JUMEME, a mini-grid operator in Tanzania co-funded by the European Commission, has launched a “COVID-19 Relief Program” to support the Tanzanian government and local populations in their effort to fight the COVID-19 pandemic. With this program, JUMEME will use its local solar-hybrid mini-grids to provide 10 healthcare facilities in the Lake Victoria Islands with free electricity services for the coming 3 months.
As free and reliable electricity supply will help keep operations run smoothly, it will also free up much needed financial resources to better prepare the local healthcare facilities to fight COVID-19.
In addition to its 12 solar-hybrid mini-grids already in operation in the Lake Victoria area, JUMEME is also finalising the implementation of 11 mini-grids on the shores of Lake Tanganyika, in the Northwest of Tanzania, which will connect 10 more health centres once operating. JUMEME intends to extend its relief program to this area to support their local health centres as soon as the new project is completed.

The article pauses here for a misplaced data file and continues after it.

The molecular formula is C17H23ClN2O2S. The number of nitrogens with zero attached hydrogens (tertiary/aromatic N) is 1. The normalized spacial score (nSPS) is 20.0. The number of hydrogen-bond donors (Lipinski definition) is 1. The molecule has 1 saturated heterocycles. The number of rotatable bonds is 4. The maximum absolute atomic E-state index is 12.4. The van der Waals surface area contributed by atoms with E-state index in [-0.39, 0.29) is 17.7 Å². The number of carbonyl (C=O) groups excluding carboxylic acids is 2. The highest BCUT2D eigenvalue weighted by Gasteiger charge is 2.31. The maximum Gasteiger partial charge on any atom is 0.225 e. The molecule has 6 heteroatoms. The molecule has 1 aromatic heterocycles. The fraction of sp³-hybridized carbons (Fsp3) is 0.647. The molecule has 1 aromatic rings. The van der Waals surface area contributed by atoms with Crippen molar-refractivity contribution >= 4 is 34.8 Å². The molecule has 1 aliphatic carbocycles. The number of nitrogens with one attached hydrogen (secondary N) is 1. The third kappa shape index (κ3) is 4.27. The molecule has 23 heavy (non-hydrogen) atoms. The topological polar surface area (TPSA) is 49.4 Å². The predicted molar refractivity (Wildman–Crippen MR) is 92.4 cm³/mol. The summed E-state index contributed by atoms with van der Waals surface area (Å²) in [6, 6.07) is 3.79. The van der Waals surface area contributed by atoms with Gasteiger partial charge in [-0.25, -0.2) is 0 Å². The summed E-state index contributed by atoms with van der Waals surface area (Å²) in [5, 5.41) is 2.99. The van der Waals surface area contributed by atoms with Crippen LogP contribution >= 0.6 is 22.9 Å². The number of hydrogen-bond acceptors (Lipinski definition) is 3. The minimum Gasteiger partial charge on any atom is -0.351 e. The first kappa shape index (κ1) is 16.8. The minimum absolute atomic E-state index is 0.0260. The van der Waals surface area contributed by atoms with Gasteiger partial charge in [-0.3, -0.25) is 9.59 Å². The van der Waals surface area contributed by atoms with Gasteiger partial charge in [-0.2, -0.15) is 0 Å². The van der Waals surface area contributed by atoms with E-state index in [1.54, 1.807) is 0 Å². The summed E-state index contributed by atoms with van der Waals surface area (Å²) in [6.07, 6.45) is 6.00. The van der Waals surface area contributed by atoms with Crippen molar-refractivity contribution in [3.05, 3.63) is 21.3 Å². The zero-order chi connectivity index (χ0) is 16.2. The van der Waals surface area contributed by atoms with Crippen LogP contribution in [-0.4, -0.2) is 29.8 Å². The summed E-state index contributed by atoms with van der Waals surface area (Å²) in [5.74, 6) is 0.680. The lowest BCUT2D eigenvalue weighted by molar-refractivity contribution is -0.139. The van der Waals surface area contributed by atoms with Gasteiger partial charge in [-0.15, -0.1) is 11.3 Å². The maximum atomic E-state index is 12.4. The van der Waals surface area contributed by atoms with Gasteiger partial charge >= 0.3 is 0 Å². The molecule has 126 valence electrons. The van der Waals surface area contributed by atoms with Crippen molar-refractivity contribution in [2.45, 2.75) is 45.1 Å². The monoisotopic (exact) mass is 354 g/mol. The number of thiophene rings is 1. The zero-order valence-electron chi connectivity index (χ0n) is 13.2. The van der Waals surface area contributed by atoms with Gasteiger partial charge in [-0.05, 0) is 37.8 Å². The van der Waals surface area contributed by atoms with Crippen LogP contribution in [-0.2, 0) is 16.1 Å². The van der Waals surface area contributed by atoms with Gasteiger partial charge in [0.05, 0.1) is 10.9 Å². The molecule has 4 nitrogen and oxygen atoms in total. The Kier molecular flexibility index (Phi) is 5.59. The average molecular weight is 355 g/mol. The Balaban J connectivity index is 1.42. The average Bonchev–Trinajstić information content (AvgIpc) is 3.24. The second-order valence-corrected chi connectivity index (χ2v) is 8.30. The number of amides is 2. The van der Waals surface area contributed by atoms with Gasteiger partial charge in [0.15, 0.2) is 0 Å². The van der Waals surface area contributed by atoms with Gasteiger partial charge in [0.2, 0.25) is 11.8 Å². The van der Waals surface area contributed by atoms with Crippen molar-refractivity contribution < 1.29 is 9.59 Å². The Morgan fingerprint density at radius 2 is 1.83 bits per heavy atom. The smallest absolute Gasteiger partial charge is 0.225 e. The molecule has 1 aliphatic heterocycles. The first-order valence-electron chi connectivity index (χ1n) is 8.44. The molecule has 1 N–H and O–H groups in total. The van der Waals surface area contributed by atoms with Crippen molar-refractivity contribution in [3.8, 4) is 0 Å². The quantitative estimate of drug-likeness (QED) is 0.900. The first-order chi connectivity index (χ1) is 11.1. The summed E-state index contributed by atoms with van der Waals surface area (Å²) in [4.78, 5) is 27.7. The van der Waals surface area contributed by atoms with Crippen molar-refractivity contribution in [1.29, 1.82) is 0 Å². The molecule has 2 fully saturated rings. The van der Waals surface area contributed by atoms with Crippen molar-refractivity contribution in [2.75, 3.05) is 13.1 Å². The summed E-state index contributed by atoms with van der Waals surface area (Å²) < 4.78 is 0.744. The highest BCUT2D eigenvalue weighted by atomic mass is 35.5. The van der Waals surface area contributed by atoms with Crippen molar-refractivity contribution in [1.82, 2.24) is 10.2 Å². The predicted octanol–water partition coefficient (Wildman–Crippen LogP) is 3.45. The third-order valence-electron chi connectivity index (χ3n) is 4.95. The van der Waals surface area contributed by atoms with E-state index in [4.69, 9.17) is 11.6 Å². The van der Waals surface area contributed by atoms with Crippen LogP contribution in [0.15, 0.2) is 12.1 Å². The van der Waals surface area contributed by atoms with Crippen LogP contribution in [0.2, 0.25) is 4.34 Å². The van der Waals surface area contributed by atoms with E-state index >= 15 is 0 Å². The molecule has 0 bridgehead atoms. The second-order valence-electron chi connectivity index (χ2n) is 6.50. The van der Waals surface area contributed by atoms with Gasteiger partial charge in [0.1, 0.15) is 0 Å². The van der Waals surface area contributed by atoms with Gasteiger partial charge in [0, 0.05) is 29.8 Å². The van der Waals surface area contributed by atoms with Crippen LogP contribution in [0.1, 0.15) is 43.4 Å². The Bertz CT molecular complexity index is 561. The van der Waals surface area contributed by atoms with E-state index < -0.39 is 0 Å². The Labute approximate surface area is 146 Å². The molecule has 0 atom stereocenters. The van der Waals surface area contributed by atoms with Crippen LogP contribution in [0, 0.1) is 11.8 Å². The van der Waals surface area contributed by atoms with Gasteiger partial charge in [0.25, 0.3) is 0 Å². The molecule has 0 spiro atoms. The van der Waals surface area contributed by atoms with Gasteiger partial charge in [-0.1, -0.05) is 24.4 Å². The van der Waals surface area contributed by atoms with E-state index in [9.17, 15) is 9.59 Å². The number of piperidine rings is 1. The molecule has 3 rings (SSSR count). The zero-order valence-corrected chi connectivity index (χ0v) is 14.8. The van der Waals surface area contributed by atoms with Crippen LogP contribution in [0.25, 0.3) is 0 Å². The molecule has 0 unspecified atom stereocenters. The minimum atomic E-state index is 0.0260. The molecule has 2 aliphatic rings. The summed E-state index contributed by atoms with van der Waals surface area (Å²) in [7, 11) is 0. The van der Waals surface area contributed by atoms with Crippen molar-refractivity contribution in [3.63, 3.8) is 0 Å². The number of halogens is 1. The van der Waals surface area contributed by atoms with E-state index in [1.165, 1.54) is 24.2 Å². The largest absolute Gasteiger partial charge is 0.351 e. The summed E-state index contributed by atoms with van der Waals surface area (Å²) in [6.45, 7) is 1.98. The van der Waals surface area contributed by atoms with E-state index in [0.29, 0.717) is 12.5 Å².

Dr Kole, Chief Physician at the Bwisya Hospital says, “We are grateful to JUMEME for the [electrification] services they offer to Bwisya Hospital for 24 hours a day without failure. We also appreciate the availability of electricity which enables us to conduct clinical procedures, surgery, and other essential health services to the people of Ukara island.”
Health centres are common in Tanzania’s remote rural areas. Patients rely on these facilities to receive first aid and treatments for common infections, before being referred to larger, better equipped facilities if needed. In JUMEME’s project areas, which were selected for their remote, off-grid location, only one healthcare facility can be deemed a hospital, which is located in Bwisya on the island Ukara. These smaller facilities are especially vulnerable, as they receive less funding than larger hospitals.